National Invasive Species Awareness Week: Flowering rush

This plant is an up and coming aquatic invasive plant in the Saginaw Bay Watershed.

The beautiful flower of flowering rush (Butomus umbellatus) may look lovely, but is invasive in Michigan. Photo: Michigan Sea Grant

The beautiful flower of flowering rush (Butomus umbellatus) may look lovely, but is invasive in Michigan. Photo: Michigan Sea Grant

National Invasive Species Week 2017 is Feb. 27 to March 3. Invasive species are plants, animals, and other organisms that are not traditionally found in a given location (in this case the Great Lakes) AND are having a negative impact of some kind, whether ecological, economic, social, and/or a public health threat.

To help bring awareness to these threats, Michigan State University Extension and Michigan Sea Grant are featuring articles on invasive species that have invaded or have the potential to invade Michigan’s environment. This article features the invasive flowering rush.

Many invasive aquatic plants have beautiful flowers such as flowering rush and purple loosestrife but don’t let their beauty fool you as they wreak havoc on aquatic environments. Purple loosestrife has been found throughout the Saginaw Bay Watershed for many years, however flowering rush is just now being found and more abundant than experts thought. It was first noted in the Shiawassee River State Game Area and Shiawassee National Wildlife Refuge, but now sighting have been recorded in the Bay City State Recreation Area along the shoreline of Saginaw Bay.

Flowering rush is a restricted species under Michigan’s Natural Resources Environmental Protection Act meaning “it is unlawful to possess, introduce, import, sell or offer that species for sale as a live organism, except under certain circumstances.” The Michigan Invasive Species Program states the ecological impacts of flowering rush as it “out-competes native species for resources and can hinder recreational activities like boating.”

Organizations like the Saginaw Bay Cooperative Invasive Species Management Area (CISMA) and their partners are working on mapping and managing flowering rush. You can assist with flowering rush mapping by learning how to identify flowering rush and report sightings in the Midwest Invasive Species Information Network (MISIN). The MISIN flowering rush educational module will assist you in learning how to identify the plant through key characteristics such as a distinctive pink flower, and triangular stems with curly tips. Once you learn how to identify flowering rush the free MISIN app allows you to easily report invasive species sightings.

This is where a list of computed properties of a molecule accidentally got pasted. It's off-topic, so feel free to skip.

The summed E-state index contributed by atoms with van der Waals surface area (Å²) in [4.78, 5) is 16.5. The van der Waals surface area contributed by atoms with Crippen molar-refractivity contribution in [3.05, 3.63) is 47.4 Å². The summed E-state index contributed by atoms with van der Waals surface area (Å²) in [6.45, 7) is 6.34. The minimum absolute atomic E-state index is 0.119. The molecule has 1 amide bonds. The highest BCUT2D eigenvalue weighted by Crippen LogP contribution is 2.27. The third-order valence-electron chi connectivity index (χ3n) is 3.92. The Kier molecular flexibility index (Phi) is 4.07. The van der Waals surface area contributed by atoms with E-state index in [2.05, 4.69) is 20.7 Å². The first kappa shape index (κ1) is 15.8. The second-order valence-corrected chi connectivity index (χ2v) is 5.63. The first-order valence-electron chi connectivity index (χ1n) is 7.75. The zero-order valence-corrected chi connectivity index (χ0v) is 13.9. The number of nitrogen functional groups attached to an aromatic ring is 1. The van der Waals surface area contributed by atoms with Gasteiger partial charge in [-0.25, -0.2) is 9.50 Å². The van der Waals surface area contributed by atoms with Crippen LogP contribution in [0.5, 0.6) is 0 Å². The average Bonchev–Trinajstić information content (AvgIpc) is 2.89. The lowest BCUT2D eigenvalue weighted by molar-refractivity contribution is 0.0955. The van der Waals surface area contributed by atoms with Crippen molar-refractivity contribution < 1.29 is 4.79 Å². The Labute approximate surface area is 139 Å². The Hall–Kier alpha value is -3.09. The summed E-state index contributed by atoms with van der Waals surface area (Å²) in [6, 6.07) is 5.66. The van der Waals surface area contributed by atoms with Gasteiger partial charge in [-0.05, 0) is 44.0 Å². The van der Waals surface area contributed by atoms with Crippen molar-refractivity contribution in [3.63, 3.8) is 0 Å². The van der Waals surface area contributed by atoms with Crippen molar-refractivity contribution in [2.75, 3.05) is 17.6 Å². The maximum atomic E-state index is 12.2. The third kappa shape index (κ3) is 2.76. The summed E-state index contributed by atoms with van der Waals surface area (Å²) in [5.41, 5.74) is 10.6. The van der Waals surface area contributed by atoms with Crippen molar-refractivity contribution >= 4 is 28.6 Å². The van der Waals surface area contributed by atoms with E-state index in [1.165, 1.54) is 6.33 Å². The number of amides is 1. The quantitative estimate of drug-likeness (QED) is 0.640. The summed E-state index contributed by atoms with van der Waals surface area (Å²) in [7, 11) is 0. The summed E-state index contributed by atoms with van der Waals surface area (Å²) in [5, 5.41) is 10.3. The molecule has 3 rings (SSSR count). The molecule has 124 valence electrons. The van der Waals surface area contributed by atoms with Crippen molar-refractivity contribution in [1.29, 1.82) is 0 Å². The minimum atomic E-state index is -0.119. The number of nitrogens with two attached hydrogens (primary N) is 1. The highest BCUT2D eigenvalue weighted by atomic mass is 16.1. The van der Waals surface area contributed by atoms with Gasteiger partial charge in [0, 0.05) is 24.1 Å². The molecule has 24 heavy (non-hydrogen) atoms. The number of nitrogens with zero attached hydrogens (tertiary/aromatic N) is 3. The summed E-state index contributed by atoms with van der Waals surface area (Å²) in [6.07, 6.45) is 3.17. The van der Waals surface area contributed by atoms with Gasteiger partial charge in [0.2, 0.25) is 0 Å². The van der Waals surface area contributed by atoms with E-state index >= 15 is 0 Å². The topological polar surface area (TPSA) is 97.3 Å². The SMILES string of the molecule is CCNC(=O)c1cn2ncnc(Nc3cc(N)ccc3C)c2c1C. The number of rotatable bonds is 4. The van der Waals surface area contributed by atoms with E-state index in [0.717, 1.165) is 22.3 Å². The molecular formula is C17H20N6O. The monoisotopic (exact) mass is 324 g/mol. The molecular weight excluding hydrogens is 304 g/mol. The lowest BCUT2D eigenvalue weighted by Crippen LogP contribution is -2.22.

Flowering rush is an aquatic invasive plant that lives along the edges of lakes, streams and wetlands. It is a perennial plant that grows to a height of 3-5 feet. The pink flower that blooms in June makes it easy to identify at that time. This plant is spreading throughout the Saginaw Bay watershed with the majority of sightings along the Shiawassee and Saginaw Rivers. It is important for invasive species managers and the public to help map the extent of flowering rush through MISIN. Knowing the extent of flowering rush will allow managers and organizations to prepare efficient management plans.

To learn more about flowering rush take a look at Michigan’s Status and Strategy for Flowering Rush Management plan.

Read the complete 2017 Invasive Species Series:

Introduction

Didymo

Hemlock woolly adelgid

Oak wilt

New Zealand mudsnail

Red swamp crayfish

Flowering Rush

Michigan Sea Grant helps foster economic growth and protect Michigan’s coastal, Great Lakes resources through education, research and outreach. A collaborative effort of the University of Michigan and Michigan State University and its MSU Extension, Michigan Sea Grant is part of NOAA-National Sea Grant network of 33 university-based programs.

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